The Joys of Home Ownership, Part 2163 

A while back, I had an issue with humidity in my basement, which lead to me getting a dehumidifier and running it 24x7x365. For a while that meant walking into the basement, grabbing a bucket, carrying it outside (or upstairs to a sink) to empty it.

After doing that for a couple of weeks, I invested in a condensate pump and some tubing. Quite handily, I had an old dryer vent in the basement that I had plugged with insulate. I simply ran the tubing through it, down the side of my house, and my dehumidifier could helpfully remove excess moisture, dump it into the condensate pump, which would periodically shoot it out through the tubing out to the back of my house to drain.

That worked nicely for about two years until last week. All of a sudden, the condensate pump couldn’t clear the water out, and would just run forever.

Not good.

It’s been incredibly cold (which should have been the first clue, but I’m a bit dense), which means it’s not been humid, so while I investigated, I figured I could get away with just draining into a bucket for a little bit.

I could get a snake up into the tube without a problem, but when I ran water up, I could see that it was eventually getting blocked, though I couldn’t tell by what. My hypothesis was that it was&emdash;scientifically&emdash;“gunk” that had collected in the tube. I tried running a few things through (washer fluid, vinegar), but no go. I figured I’d have to wait until the spring to be able to remove the tube which was now under a couple of feet of snow and then either replace it or clean out the obstruction.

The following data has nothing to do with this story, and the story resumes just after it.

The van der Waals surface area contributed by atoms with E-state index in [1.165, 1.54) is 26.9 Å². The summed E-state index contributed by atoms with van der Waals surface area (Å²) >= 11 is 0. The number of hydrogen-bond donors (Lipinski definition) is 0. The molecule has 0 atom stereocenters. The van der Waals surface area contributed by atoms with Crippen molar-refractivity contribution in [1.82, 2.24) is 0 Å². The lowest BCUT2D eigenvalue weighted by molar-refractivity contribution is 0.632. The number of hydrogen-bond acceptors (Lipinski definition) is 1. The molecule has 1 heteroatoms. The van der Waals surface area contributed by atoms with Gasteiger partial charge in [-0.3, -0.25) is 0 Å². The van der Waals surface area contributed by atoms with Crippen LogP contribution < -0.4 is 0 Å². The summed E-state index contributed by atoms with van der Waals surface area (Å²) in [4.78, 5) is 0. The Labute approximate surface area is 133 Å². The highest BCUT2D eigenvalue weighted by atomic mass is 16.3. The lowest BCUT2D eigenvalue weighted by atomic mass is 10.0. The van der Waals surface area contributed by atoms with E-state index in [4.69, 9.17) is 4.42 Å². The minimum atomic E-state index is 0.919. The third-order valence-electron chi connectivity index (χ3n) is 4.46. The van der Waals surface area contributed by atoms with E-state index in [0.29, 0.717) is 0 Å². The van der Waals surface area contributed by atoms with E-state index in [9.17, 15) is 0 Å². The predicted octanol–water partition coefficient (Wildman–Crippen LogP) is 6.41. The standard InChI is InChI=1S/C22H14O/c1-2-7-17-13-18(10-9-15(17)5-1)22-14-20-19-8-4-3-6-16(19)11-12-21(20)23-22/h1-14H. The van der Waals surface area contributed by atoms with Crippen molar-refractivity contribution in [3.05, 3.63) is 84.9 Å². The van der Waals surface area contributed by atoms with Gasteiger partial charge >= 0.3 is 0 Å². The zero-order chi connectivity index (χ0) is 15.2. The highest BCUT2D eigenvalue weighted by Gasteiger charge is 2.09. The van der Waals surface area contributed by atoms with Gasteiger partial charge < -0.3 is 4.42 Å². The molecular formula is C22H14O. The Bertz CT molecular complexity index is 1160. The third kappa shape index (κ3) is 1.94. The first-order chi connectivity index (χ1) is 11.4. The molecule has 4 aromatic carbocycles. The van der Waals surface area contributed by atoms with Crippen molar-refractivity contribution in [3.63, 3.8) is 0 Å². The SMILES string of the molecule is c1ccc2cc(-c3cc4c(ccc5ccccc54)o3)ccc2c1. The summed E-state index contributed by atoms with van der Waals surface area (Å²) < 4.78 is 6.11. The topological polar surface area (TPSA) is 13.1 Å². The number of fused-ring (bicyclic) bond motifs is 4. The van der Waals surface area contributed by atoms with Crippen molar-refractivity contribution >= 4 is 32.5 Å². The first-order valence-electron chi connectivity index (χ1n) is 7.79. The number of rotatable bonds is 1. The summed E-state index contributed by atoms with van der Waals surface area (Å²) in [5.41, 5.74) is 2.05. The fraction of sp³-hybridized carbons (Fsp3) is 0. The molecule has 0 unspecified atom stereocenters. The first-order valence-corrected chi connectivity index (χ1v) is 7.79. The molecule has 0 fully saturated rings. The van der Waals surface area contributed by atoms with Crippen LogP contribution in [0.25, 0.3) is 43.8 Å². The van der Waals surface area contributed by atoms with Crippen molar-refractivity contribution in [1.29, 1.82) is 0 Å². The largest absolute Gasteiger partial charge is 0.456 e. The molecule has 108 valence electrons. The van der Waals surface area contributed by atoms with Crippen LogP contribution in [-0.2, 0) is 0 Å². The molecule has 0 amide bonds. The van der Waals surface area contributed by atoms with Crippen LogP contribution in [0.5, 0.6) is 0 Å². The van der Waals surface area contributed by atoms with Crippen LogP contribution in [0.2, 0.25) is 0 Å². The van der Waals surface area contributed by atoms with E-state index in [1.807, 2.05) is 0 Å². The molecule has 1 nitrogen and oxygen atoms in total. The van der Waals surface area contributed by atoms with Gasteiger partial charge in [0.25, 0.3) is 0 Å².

That is, of course, until our multi-week cold spell broke with three days of over 50 degrees. And, of course, the tube was no longer blocked.

The cold spell, probably combined with some “gunk”, had lead to the tube being blocked, and either ice or air trapped behind the ice prevented the condensate pump from clearing out the water. When the unseasonably warm weather melted all of our snow in three days, it also melted the obstruction. Things went back to normal.

Until last night, when the temperature dropped again and things froze again. At least now I know what is going on. With the snow melted, I should be able to find the obstruction, thaw it, clear it out, and get the pump running consistently.

There are certainly better solutions to this, like an actual drain in my basement, but this was a $40 solution that has lasted over 2 years, and if I’m a bit smarter, probably could last 5 more.